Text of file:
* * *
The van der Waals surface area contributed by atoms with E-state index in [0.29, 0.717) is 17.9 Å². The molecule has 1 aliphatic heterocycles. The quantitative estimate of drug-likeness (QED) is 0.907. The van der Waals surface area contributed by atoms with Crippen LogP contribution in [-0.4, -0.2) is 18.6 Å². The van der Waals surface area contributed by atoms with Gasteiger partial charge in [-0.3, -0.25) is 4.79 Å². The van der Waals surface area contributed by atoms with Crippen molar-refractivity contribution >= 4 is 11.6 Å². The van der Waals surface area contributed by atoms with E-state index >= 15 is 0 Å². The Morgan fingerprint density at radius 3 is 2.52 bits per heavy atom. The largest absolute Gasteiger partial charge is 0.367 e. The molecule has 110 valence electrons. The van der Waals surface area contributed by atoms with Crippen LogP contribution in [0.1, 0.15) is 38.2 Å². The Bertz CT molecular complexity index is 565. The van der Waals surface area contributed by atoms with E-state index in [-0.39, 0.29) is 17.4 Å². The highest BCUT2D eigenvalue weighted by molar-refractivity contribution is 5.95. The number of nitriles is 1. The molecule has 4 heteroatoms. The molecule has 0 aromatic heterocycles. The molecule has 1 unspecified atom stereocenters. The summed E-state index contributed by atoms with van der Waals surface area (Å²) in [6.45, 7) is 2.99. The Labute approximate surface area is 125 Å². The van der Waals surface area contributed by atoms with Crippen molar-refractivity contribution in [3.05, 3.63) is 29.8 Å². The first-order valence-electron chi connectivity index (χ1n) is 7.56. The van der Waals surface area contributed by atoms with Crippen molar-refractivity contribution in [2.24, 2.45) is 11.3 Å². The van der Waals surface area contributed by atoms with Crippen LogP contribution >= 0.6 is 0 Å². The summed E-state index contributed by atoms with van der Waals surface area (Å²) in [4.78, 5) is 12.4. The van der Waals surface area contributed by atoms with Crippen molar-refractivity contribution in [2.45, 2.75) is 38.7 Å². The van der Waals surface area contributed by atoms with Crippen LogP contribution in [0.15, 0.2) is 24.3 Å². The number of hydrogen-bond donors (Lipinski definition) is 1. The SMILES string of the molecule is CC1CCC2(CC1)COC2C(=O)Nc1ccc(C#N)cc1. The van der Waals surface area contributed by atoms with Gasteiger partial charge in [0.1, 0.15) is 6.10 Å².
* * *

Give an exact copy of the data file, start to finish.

The van der Waals surface area contributed by atoms with E-state index in [0.29, 0.717) is 17.9 Å². The molecule has 1 aliphatic heterocycles. The quantitative estimate of drug-likeness (QED) is 0.907. The van der Waals surface area contributed by atoms with Crippen LogP contribution in [-0.4, -0.2) is 18.6 Å². The van der Waals surface area contributed by atoms with Gasteiger partial charge in [-0.3, -0.25) is 4.79 Å². The van der Waals surface area contributed by atoms with Crippen molar-refractivity contribution >= 4 is 11.6 Å². The van der Waals surface area contributed by atoms with E-state index >= 15 is 0 Å². The Morgan fingerprint density at radius 3 is 2.52 bits per heavy atom. The largest absolute Gasteiger partial charge is 0.367 e. The molecule has 110 valence electrons. The van der Waals surface area contributed by atoms with Crippen LogP contribution in [0.1, 0.15) is 38.2 Å². The Bertz CT molecular complexity index is 565. The van der Waals surface area contributed by atoms with E-state index in [-0.39, 0.29) is 17.4 Å². The highest BCUT2D eigenvalue weighted by molar-refractivity contribution is 5.95. The number of nitriles is 1. The molecule has 4 heteroatoms. The molecule has 0 aromatic heterocycles. The molecule has 1 unspecified atom stereocenters. The summed E-state index contributed by atoms with van der Waals surface area (Å²) in [6.45, 7) is 2.99. The Labute approximate surface area is 125 Å². The van der Waals surface area contributed by atoms with Crippen molar-refractivity contribution in [3.05, 3.63) is 29.8 Å². The first-order valence-electron chi connectivity index (χ1n) is 7.56. The van der Waals surface area contributed by atoms with Crippen molar-refractivity contribution in [2.24, 2.45) is 11.3 Å². The van der Waals surface area contributed by atoms with Crippen LogP contribution >= 0.6 is 0 Å². The summed E-state index contributed by atoms with van der Waals surface area (Å²) in [4.78, 5) is 12.4. The van der Waals surface area contributed by atoms with Crippen molar-refractivity contribution in [2.45, 2.75) is 38.7 Å². The van der Waals surface area contributed by atoms with Crippen LogP contribution in [0.15, 0.2) is 24.3 Å². The number of hydrogen-bond donors (Lipinski definition) is 1. The SMILES string of the molecule is CC1CCC2(CC1)COC2C(=O)Nc1ccc(C#N)cc1. The van der Waals surface area contributed by atoms with Gasteiger partial charge in [0.1, 0.15) is 6.10 Å².